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The 5-foot-8 midfielder scored a goal and notched an assist for three total points on the season. (The San Diego Union Tribune)

I thought the preposition in usually collocates with season. Why is it on the season here instead of in the season?

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The two most likely prepositions in that context and meaning would be for the season and on the season; the reference is to the full duration of the (playing) season, the season in its entirety.

Compare:

They had three flat tires on the drive across the country.

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    ...or, for the season up to this point in time – if the season isn't over yet.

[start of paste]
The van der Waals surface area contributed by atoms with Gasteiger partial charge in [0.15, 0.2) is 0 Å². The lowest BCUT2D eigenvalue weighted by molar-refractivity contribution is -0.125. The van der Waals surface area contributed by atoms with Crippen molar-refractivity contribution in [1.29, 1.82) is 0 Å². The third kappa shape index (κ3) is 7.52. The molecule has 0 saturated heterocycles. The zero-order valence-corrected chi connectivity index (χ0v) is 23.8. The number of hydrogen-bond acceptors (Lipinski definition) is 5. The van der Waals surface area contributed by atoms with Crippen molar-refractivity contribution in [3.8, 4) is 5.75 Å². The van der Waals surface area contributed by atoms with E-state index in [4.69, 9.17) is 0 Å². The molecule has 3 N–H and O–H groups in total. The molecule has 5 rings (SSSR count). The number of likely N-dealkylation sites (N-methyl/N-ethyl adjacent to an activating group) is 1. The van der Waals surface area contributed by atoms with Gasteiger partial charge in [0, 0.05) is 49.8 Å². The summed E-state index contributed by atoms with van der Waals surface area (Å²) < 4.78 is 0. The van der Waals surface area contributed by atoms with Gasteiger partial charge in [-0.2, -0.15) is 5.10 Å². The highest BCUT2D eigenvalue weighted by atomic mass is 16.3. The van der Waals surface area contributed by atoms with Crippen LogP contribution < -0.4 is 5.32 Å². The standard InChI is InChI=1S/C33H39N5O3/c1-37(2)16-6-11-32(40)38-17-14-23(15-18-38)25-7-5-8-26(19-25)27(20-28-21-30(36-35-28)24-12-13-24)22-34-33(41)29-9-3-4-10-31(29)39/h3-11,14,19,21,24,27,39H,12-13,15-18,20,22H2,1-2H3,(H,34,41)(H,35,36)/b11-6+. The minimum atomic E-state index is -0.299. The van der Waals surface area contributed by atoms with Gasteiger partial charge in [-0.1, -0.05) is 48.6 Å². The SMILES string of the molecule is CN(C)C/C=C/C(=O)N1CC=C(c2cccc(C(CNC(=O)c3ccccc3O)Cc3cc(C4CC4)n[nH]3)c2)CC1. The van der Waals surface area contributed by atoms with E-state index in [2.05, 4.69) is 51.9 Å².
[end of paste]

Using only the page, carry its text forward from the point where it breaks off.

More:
– J.R.
    Aug 14 '18 at 21:47
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    Yes indeed. The portion of the season that has transpired. Aug 14 '18 at 21:49
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This phrase is only used with sports, meaning the total points scored during the sports season (until now).

You can't say "on the season" to refer to other kinds of seasons:

(wrong): We've had three snowstorms on the season.
(right): We've had three snowstorms during/in the season.
(also right): We've had three snowstorms this season.

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